Everyone knows that the printing industry is changing and evolving from an industry that was dominated by traditional printed products to more print related services and digital technologies. Well not everyone knows this, because if young people were aware of the evolving importance of digital technology then maybe they would be more interested in pursuing careers in the graphic arts. But they are not and we are about to experience a crisis in staffing. The question is why and what can we do about it?
Part of the problem is that the projections from the Bureau of Labor Statistics (BLS) says that printing jobs will decline by 8% and prepress jobs by 18%, which is misleading. According to the Canadian Printing Industries Sector Council (CPISC) nearly half of all employees are approaching retirement age, with 30 percent of all industry employees between the ages of 46 to 54 years and 19 percent older than 55 years of age. Therefore, even if the number of jobs declines if half the existing staff retires there will be huge opportunities or gaps in staffing.
This is compounded by a lack of on the job training. In NAPL’s Organizational Development & Compensation Study only 13% of companies spent more than 1% of their annual revenue on training. How much training do leading companies offer staff? Some experts have argued for figures as high as 5–6%, but the available statistics show that training across all industries has averaged between 2 and 2.5% of payroll for most of this decade, with leading companies spending as much as 3%.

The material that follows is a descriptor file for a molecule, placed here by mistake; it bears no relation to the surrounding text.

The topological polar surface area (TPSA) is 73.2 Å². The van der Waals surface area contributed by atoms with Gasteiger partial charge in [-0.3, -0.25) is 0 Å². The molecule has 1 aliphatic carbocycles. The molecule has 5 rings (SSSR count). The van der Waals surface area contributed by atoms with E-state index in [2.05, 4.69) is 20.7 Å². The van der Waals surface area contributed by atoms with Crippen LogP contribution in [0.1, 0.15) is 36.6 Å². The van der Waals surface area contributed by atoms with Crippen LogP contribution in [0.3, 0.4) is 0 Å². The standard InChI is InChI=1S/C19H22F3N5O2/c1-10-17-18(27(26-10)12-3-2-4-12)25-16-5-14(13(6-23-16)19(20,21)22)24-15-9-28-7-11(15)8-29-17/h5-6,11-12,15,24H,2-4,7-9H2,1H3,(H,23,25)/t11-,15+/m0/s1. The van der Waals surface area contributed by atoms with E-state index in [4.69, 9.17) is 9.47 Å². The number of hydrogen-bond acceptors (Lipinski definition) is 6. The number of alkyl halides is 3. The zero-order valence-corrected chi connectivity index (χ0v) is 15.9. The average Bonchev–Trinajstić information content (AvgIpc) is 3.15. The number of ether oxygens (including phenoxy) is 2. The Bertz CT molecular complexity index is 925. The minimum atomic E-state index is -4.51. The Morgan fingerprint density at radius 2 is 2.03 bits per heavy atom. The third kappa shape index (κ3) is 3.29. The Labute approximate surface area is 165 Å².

But the greatest issue is that the graphic arts industry is simply not attracting young people. Graphic arts and printing programs in high schools and vocational schools are disappearing. I am working on an assignment for a university with a printing program and they tell me that there used to be 15 local high schools and vocational schools driving students into their program – now there are only 5.
The result for the industry is an approaching shortage of skilled workers with the ability to work with these evolving and changing technologies. The Skills and Technology Roadmap report released by CPISC found that the industry needs new workers that are able to operate complex print machinery and also those who can understand and leverage the information and digital technologies.
For most high school counselors and students the impression of a career in this industry conjures up images of dirty, low paying jobs with no growth opportunities. As staff approach retirement, this is going to become an overwhelming problem. Clearly there are no quick fixes, but what do you think can be done to address the crisis in staffing?